#filmscoring

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06/20/16: It happens quite often recently, that you’re involved in pitches for a project which means that you create a music for a project as an “appetizer” and compete against other composers who do the same and the one who is liked most by the clients gets the job. There are a few very nasty sides on these kind of things that you should be aware of. Of course it is safer for the client to check out certain composers and see who does the music they think fits best, however often there is no budget for pitches which means that for example 5 people do work for free and don’t get hired while one does. So when you’re participating in a pitch, you should try to find out whether there is a budget for the pitch and if not you should clearly think about whether you want to take the risk to spend a lot of time and work for possibly nothing or rather want to move on. In any case, you should manage your ressources cleverly when participating in a pitch and by any means avoid any additional costs for you like recording musicians unless you are really sure that you want to do everything possible to get the project.

#general

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06/17/16: Orchestral balance is also depending on the room where the music will be recorded/performed in. In general, smaller rooms have the tendency to make the brass/percussion drown the rest of the orchestra much quicker than in larger rooms while in larger rooms the lack of definition due to the long reverb tail diminishes textural details from mixed sound colours. Of course these things are very depending on the actual room and its acoustic behavior but when you orchestrate for a real ensemble, keep this in the back of your mind to avoid surprises.

#orchestration

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06/16/16: Workplace ergonomics are highly essential and so many composers/producers invest a fortune into the latest gear and software but sit on a chair they bought just for a couple of bucks. However it is not just about the chair but also about reaching and seeing everything conveniently. If your master keyboard is at an awkward height or you need to hold your arms up in order to reach your mouse or anything, this is a guarantee for pain and problems. If your screens are at a strange angle and you need to look up or down to it, it will also cause a lot of problems. Invest some time and money to create the most convenient working environment. Regarding your chair you should make sure it has armrest so you can rest your elbow on it while you work with the mouse or play on the keyboard. Still, the best and most ergonomic work environment will not save you from getting up once in a while and doing at least a little bit of sports in order to stay pain free, especially when you work long hours every day.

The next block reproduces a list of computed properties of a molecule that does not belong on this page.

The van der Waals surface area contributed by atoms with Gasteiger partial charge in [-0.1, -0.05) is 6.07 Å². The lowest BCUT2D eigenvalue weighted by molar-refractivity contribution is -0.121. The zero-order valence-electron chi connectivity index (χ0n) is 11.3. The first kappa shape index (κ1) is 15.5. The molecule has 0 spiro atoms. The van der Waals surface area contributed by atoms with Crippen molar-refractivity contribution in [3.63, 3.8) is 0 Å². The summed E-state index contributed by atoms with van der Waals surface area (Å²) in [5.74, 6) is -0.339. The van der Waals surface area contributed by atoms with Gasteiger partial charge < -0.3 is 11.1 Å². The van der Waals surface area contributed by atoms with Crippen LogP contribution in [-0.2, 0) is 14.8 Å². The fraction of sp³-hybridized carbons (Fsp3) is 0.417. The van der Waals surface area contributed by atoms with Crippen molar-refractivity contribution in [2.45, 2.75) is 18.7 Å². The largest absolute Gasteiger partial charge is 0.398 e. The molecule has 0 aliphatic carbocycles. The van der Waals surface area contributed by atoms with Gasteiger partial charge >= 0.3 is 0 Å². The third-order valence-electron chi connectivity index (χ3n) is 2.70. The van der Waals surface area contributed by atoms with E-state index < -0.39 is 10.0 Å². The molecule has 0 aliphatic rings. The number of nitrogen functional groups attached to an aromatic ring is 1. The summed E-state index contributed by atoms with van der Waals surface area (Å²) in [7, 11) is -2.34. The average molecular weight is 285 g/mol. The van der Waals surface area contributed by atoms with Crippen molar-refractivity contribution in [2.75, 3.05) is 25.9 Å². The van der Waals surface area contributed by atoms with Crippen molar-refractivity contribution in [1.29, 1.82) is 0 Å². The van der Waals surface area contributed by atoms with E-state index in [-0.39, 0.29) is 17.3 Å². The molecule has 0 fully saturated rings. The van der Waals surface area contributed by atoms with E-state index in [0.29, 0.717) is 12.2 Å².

#technical

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06/15/16: Accompaniment patterns should never be just static ideas that keep repeating unless you are going for a particularly minimalistic effect. It always feels way more musical when such accompaniment patterns carry a melodic idea within itself, even if it is just a small melodic gesture that keeps breaking it up from being a mechanically repeating figure. So if you’re for example using chord arpeggios to accompany a section, try to give these arpeggios a little bit more of a melodic idea, give them maybe a development in waves over a few bars etc.

#composition

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06/14/16: One quite often ignored danger in film scoring is the overuse of one particular theme. Especially inexperienced composers try to squeeze in their protagonist’s theme practically everywhere into the score which is most likely too much even for the most attractive theme. You don’t want to have your audience feeling “Oh no, not that melody again.” So remember to use themes for dramatic purposes and not just because that particular character is in frame.

#filmscoring

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06/13/16: For clients, one of the most important consideration to hire a composer is (sometimes maybe even before musical quality) how easy he/she is to work with. The way how you handle communication, how you deal with feedback and customer requests and how you react on your customer’s considerations are some of the most essential things that are put into consideration when hiring a composer. Even the word of mouth recommendation between  your customers very often works the way “Hey, if you need a composer, ask this guy, he’s really great to work with.” So besides working on your craft, also work on your skills in these regards. You are offering a service and that also includes customer care.